Campbell Declines After Saying Inventories Could Hurt Profit

Campbell Quarterly Profit Tops Estimates Amid Higher Prices
Campbell Soup Co. shares had gained 11 percent this year through Nov. 19. Photographer: Andrew Harrer/Bloomberg

Campbell Soup Co., the world’s largest soup maker, fell the most in more than 10 months after saying earnings this quarter could be “negatively impacted” amid high soup inventories and an increase in marketing spending.

Campbell declined 2 percent to $36.21 at the close in New York, the biggest one-day drop since January. The shares have gained 8.9 percent this year.

Chief Financial Officer Craig Owens said on a conference call today that earnings per share in the second quarter ended Jan. 31 will likely lag behind the company’s annual profit growth rate because U.S. stores stocked up early on broth and ready-to-serve soups for the holiday season. Retailers accelerated holiday buying in the first quarter in part because Thanksgiving is early this year, Owens said.

“Coming into the quarter, we had a higher level of inventory,” Chief Executive Officer Denise Morrison said on the conference call. “We maintained that and so coming out of the quarter, we’re still at those levels. So we just wanted to manage people’s expectations.”

Net income in the first quarter fell 7.5 percent to $245 million, or 78 cents a share, from $265 million, or 82 cents, a year earlier, the Camden, New Jersey-based company said today in a statement. Excluding acquisition and restructuring expenses, profit totaled 88 cents a share. The average of 17 analysts’ estimates compiled by Bloomberg was 85 cents.

Morrison has been working to boost sales in the company’s Simple Meals business, its largest unit, by adding new varieties of soups and sauces. Sales in the Simple Meals unit rose 3 percent to $896 million in the quarter, driven by a 2 percent increase in prices.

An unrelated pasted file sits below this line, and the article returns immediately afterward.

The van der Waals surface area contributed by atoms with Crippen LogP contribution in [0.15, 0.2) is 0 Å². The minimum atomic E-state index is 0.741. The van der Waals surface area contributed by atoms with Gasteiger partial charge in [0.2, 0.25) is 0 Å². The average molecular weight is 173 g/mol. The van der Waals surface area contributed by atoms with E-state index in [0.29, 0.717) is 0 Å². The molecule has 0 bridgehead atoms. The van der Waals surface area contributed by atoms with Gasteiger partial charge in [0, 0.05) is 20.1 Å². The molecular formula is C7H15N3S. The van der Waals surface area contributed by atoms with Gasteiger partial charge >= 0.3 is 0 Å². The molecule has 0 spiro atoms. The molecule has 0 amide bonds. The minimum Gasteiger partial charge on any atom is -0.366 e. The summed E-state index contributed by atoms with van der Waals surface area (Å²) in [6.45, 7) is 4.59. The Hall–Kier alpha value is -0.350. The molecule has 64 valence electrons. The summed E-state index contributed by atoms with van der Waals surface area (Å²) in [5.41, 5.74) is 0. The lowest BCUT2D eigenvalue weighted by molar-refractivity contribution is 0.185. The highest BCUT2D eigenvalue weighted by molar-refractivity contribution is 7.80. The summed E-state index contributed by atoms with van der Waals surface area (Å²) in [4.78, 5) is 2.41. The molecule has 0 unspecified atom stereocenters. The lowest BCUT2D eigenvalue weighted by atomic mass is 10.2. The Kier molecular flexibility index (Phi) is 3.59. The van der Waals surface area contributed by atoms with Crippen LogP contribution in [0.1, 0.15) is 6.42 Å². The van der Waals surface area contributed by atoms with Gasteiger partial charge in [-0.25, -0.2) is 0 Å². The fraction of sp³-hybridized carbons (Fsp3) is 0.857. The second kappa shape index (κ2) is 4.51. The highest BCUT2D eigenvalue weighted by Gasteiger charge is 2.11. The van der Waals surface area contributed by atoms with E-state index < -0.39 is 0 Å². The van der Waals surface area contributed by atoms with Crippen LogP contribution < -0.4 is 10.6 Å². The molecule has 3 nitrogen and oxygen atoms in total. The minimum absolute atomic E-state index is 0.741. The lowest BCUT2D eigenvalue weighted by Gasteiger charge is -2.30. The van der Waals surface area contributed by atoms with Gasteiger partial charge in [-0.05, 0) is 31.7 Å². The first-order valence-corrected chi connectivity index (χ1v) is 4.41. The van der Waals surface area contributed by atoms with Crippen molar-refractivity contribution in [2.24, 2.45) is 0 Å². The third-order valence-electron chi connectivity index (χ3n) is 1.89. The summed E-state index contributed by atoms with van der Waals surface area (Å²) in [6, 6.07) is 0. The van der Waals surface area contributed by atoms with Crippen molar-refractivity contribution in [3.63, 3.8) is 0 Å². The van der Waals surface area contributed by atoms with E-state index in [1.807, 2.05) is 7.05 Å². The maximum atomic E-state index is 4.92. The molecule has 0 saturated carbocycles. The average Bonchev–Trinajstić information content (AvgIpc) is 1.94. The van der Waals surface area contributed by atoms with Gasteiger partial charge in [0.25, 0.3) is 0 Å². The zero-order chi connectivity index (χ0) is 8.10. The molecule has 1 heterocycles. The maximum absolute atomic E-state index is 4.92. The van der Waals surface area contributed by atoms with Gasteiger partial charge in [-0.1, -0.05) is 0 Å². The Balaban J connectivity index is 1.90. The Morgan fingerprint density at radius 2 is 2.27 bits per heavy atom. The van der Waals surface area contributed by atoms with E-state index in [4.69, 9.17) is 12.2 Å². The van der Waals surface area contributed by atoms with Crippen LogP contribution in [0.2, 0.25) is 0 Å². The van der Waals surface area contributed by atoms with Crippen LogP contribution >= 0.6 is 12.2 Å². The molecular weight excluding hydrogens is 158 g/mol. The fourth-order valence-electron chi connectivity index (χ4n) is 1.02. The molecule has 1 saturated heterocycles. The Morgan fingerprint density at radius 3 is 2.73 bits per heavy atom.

‘Slackening’ Demand

Revenue increased 8 percent to $2.34 billion. Analysts projected $2.37 billion, the average of estimates compiled by Bloomberg.

Sales of U.S. beverages, which include V8 vegetable juice, declined 5 percent in the quarter. Morrison said “beverages continued to be challenged by slackening consumer demand.”

During the quarter, Campbell completed the acquisition of Bolthouse Farms, which contributed $171 million to a total of $323 million in its foodservice unit.

After lowering marketing spending in the first quarter, the company plans to increase outlays for new products this quarter, including Campbell’s Go! soup and Skillet sauces, Owens said.

U.S. soup sales increased 2 percent in the first quarter, driven by volume gains in Campbell’s Chunky canned soups.

The company in September said it would close two plants employing more than 700 workers to help save $30 million a year.

Hurricane Sandy might have given the company a small boost as shoppers in affected areas stocked up on canned soups before the storm, David Driscoll, an analyst for Citigroup Inc. in New York, said in a report before the results were released.


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